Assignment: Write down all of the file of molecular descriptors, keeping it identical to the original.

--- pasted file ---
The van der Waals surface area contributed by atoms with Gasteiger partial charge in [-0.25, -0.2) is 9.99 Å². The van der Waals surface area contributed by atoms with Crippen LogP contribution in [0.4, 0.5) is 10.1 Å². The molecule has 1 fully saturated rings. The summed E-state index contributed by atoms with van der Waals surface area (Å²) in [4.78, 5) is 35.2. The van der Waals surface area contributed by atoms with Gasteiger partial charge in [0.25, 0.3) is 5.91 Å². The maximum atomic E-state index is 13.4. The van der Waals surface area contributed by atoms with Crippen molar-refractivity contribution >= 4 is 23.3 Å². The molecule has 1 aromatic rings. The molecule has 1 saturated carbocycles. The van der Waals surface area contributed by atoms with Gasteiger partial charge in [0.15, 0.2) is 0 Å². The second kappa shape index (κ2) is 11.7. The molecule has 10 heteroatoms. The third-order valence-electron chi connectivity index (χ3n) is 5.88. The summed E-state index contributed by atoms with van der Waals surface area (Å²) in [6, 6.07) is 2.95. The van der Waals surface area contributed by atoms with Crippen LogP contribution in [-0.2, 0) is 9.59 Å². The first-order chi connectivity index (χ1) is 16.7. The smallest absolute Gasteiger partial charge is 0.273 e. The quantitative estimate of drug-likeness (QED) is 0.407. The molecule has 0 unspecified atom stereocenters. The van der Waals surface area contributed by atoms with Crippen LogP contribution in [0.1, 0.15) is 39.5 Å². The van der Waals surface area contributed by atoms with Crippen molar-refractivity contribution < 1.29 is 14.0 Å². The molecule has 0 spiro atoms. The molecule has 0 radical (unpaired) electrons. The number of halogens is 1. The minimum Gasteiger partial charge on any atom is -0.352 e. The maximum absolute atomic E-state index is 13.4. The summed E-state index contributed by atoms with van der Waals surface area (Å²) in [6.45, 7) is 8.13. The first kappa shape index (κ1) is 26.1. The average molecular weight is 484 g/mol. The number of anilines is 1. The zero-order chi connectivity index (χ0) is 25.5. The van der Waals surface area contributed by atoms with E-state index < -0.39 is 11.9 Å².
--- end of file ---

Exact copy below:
The van der Waals surface area contributed by atoms with Gasteiger partial charge in [-0.25, -0.2) is 9.99 Å². The van der Waals surface area contributed by atoms with Crippen LogP contribution in [0.4, 0.5) is 10.1 Å². The molecule has 1 fully saturated rings. The summed E-state index contributed by atoms with van der Waals surface area (Å²) in [4.78, 5) is 35.2. The van der Waals surface area contributed by atoms with Gasteiger partial charge in [0.25, 0.3) is 5.91 Å². The maximum atomic E-state index is 13.4. The van der Waals surface area contributed by atoms with Crippen molar-refractivity contribution >= 4 is 23.3 Å². The molecule has 1 aromatic rings. The molecule has 1 saturated carbocycles. The van der Waals surface area contributed by atoms with Gasteiger partial charge in [0.15, 0.2) is 0 Å². The second kappa shape index (κ2) is 11.7. The molecule has 10 heteroatoms. The third-order valence-electron chi connectivity index (χ3n) is 5.88. The summed E-state index contributed by atoms with van der Waals surface area (Å²) in [6, 6.07) is 2.95. The van der Waals surface area contributed by atoms with Crippen LogP contribution in [-0.2, 0) is 9.59 Å². The first-order chi connectivity index (χ1) is 16.7. The smallest absolute Gasteiger partial charge is 0.273 e. The quantitative estimate of drug-likeness (QED) is 0.407. The molecule has 0 unspecified atom stereocenters. The van der Waals surface area contributed by atoms with Crippen LogP contribution in [0.1, 0.15) is 39.5 Å². The van der Waals surface area contributed by atoms with Crippen molar-refractivity contribution < 1.29 is 14.0 Å². The molecule has 0 spiro atoms. The molecule has 0 radical (unpaired) electrons. The number of halogens is 1. The minimum Gasteiger partial charge on any atom is -0.352 e. The maximum absolute atomic E-state index is 13.4. The summed E-state index contributed by atoms with van der Waals surface area (Å²) in [6.45, 7) is 8.13. The first kappa shape index (κ1) is 26.1. The average molecular weight is 484 g/mol. The number of anilines is 1. The zero-order chi connectivity index (χ0) is 25.5. The van der Waals surface area contributed by atoms with E-state index < -0.39 is 11.9 Å².